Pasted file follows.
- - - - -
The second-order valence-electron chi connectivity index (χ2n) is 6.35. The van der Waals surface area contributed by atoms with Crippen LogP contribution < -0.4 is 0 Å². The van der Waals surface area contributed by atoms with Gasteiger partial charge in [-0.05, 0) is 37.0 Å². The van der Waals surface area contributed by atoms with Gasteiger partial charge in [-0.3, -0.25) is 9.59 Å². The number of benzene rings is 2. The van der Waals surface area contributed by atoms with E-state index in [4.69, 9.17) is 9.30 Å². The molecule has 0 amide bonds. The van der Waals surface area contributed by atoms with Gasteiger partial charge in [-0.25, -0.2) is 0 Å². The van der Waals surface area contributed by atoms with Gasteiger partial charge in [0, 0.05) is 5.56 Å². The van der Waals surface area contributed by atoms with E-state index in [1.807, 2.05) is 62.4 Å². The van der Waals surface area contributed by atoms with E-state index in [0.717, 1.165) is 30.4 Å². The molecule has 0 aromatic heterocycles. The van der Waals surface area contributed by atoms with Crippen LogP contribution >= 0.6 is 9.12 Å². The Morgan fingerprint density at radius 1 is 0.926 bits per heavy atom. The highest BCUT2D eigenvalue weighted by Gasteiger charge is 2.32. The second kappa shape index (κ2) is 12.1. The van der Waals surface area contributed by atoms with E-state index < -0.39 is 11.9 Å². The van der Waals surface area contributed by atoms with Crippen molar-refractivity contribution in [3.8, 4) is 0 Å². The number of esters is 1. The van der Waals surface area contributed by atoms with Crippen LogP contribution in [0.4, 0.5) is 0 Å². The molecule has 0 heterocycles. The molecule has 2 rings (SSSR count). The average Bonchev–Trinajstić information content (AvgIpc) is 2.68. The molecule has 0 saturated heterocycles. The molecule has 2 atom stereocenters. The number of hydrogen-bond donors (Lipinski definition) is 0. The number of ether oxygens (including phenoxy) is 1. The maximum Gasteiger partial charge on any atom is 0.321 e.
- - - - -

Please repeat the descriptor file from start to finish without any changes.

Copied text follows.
The second-order valence-electron chi connectivity index (χ2n) is 6.35. The van der Waals surface area contributed by atoms with Crippen LogP contribution < -0.4 is 0 Å². The van der Waals surface area contributed by atoms with Gasteiger partial charge in [-0.05, 0) is 37.0 Å². The van der Waals surface area contributed by atoms with Gasteiger partial charge in [-0.3, -0.25) is 9.59 Å². The number of benzene rings is 2. The van der Waals surface area contributed by atoms with E-state index in [4.69, 9.17) is 9.30 Å². The molecule has 0 amide bonds. The van der Waals surface area contributed by atoms with Gasteiger partial charge in [-0.25, -0.2) is 0 Å². The van der Waals surface area contributed by atoms with Gasteiger partial charge in [0, 0.05) is 5.56 Å². The van der Waals surface area contributed by atoms with E-state index in [1.807, 2.05) is 62.4 Å². The van der Waals surface area contributed by atoms with E-state index in [0.717, 1.165) is 30.4 Å². The molecule has 0 aromatic heterocycles. The van der Waals surface area contributed by atoms with Crippen LogP contribution >= 0.6 is 9.12 Å². The Morgan fingerprint density at radius 1 is 0.926 bits per heavy atom. The highest BCUT2D eigenvalue weighted by Gasteiger charge is 2.32. The second kappa shape index (κ2) is 12.1. The van der Waals surface area contributed by atoms with E-state index < -0.39 is 11.9 Å². The van der Waals surface area contributed by atoms with Crippen molar-refractivity contribution in [3.8, 4) is 0 Å². The number of esters is 1. The van der Waals surface area contributed by atoms with Crippen LogP contribution in [0.4, 0.5) is 0 Å². The molecule has 0 heterocycles. The molecule has 2 rings (SSSR count). The average Bonchev–Trinajstić information content (AvgIpc) is 2.68. The molecule has 0 saturated heterocycles. The molecule has 2 atom stereocenters. The number of hydrogen-bond donors (Lipinski definition) is 0. The number of ether oxygens (including phenoxy) is 1. The maximum Gasteiger partial charge on any atom is 0.321 e.